Has TV finally figured out how to do horror? ‘Hill House,’ ‘Sabrina’ have us hopeful

Something scary is happening on TV. 

Sabrina the Teenage Witch is back, but now she’s dealing with Satan instead of mean teachers. “The Purge” has come to prime time. Even “The Twilight Zone” will be gracing your TV screens again. 

We’re in the midst of a mini-boom in horror on TV that’s fueled greater diversity in storytelling. Horror is streaming, on cable, on premium cable. Horror even has Shudder, its own dedicated streaming service. 

October saw the premieres of two buzzy horror shows on Netflix, “The Haunting of Hill House” and “Chilling Adventures of Sabrina.” Syfy’s latest season of anthology series “Channel Zero” premiered Oct. 26.

Horror isn’t exactly new to television, but it’s certainly more acclaimed, more successful and more prolific than ever. Unlike its big-screen counterparts, horror shows are harder to pull off convincingly. Jump scares, a staple of many horror films, are less scary when done repeatedly over 10 hours. The communal experience is also lost when fans are isolated at home instead of feeling the fear with fellow moviegoers.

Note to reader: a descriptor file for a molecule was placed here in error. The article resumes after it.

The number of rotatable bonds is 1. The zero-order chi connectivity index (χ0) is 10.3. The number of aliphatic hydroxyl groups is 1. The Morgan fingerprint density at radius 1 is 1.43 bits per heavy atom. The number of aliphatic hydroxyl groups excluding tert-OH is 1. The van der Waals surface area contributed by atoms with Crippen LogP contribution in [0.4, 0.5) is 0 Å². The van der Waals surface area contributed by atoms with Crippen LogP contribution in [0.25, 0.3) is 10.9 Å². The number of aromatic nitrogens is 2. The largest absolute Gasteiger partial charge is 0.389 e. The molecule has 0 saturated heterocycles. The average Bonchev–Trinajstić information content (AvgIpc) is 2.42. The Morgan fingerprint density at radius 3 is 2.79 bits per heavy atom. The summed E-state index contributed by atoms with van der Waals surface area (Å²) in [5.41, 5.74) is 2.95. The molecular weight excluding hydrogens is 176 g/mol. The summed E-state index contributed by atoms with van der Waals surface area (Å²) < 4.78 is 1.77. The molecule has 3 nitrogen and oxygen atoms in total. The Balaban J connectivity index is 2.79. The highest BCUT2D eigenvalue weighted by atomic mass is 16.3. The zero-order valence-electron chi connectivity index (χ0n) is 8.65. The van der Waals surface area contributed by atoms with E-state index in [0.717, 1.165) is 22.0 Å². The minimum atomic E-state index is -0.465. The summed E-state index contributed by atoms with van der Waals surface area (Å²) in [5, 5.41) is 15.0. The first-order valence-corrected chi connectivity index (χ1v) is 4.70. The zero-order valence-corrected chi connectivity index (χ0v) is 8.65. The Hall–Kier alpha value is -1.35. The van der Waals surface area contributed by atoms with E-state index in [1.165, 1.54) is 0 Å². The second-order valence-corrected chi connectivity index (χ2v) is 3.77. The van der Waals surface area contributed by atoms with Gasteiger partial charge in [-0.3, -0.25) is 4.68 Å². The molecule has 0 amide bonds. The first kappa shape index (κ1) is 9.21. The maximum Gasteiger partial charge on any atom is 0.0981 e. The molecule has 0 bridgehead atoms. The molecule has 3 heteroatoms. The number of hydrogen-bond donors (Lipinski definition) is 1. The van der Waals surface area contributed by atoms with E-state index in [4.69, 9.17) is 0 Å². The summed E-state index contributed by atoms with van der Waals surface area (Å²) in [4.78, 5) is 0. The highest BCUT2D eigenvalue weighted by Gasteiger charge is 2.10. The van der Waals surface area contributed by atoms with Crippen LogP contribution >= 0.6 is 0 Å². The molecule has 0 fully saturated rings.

But horror TV is thriving, and it can do things that films can’t. 

“TV offers you (the ability) to do a deep dive into character, it offers you the chance to braid in threads of things that you can pay off much later,” says “Hill House” producer Trevor Macy, who has worked on horror films including “Oculus” and “The Stranger.” 

“Generally speaking there’s a lot more creative storytelling going on in television right now than there is in film, and I think that’s true for horror just as much as it’s true for anything else,” he says.   

Like high-profile hits “The Walking Dead” or “Stranger Things,” many series borrow horror tropes but stay in more conventional action-adventure lanes. Shows that wear the horror label with a badge of honor, moving from unsettling to downright terrifying are rare, but they’re climbing out of the shadows.

“Hill House,” “Zero” and AMC’s recent “The Terror” are all excellent examples of how television can make horror better, allowing psychological and character-driven stories to scare you more than any monster hiding behind the door could.

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